The average Glassdoor salary for a media planner in the US is $77,153

What is a media plan? 

Now that you know the definition of media planning and what the 2022 career landscape looks like for this field, let’s explore how media plans help businesses. A media plan outlines the audiences a marketing message will reach, the channels to be used, and the delivery schedule. 

Your media plan should include the following components: 

Goals and KPIs: How will you define advertising campaign success? 

Budget: How much media spend is available, and how will you allocate it? 

Audience targeting: What are the goals and challenges of the people you are trying to reach , and where (and when) do they spend time online? 

Messaging: What are the media content’s main themes, and how will these themes determine the types of content you create? 

Scheduling: Based on audience insights, how frequently will the messaging appear across channels, and at what times of the day? 

Media mix: Based on audience insights, what combination of channels will you use to increase advertising reach, including social media platforms, blog content, email marketing , paid ads, earned media (news mentions and backlinks), and traditional media? 

Read more: What Is Omnichannel Marketing? Definition, Examples, and Strategy

Benefits of having a media plan

Developing a media plan can benefit a business in several ways, including:  

Getting to know your audience more intimately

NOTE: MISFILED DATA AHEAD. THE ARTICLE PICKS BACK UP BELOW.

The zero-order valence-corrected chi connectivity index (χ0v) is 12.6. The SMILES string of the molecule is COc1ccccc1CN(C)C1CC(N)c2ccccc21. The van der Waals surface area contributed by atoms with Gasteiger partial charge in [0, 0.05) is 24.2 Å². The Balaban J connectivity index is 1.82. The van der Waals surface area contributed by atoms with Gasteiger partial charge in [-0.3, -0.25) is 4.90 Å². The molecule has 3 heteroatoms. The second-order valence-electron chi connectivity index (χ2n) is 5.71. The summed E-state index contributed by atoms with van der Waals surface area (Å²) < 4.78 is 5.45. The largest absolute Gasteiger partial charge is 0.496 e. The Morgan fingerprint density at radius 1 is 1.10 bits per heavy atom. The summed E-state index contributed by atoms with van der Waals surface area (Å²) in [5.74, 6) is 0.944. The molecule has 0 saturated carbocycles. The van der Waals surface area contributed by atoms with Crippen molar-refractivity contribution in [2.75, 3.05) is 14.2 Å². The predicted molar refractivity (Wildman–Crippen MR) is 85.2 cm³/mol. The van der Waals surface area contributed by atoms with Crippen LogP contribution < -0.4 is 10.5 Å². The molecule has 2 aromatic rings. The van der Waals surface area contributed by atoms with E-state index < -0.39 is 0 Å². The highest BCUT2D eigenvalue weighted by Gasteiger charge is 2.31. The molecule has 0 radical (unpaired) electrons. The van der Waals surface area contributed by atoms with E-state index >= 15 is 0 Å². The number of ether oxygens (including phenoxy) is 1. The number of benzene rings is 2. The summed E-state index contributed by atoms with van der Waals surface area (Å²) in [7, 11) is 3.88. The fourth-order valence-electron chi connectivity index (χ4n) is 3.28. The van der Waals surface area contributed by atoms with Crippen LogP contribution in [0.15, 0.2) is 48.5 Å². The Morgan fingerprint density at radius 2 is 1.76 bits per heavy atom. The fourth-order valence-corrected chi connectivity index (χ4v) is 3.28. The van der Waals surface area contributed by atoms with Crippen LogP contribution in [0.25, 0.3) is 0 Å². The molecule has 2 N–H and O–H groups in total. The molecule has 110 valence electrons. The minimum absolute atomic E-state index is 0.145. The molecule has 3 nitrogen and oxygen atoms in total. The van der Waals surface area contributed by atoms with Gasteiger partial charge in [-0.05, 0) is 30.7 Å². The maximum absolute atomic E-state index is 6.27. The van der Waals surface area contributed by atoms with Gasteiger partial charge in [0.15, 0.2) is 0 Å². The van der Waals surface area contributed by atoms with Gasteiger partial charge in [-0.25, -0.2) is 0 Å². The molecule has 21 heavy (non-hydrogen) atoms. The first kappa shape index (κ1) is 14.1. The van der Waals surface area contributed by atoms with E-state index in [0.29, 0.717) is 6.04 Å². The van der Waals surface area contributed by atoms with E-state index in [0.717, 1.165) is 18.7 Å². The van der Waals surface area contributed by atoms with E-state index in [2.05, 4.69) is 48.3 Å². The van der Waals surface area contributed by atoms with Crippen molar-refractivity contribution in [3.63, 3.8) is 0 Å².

Communicating with your audience more effectively 

Systematizing your marketing efforts 

Monitoring campaign activity

Optimizing campaign performance

Keeping up with the latest media trends 

Driving overall business goals, from growing your customer base to increase revenue 

How to write a media plan 

As you explore media planning, one of the processes you’ll need to master is writing a media plan. Follow the steps below to begin writing a media plan for your next advertising campaign: 

1. Identify your advertising goals.

Get clear on what you want an advertising campaign to achieve. Make sure advertising goals correspond to overall business goals. Draw from these examples to articulate your own: 

Increase social media following and engagement 

Generate qualified leads

Convert more email subscribers into paying customers

2. Conduct market research.  

Understanding your audience is integral to delivering the right message on the schedule that will make the most impact. In addition to gathering the standard information such as demographics (age, location, or income), goals, and challenges, you’ll need to find out what kinds of ads your target audience engages with the most. What messaging and ad creatives get more results? Which channels does your audience prefer?    

3. Refine buyer personas.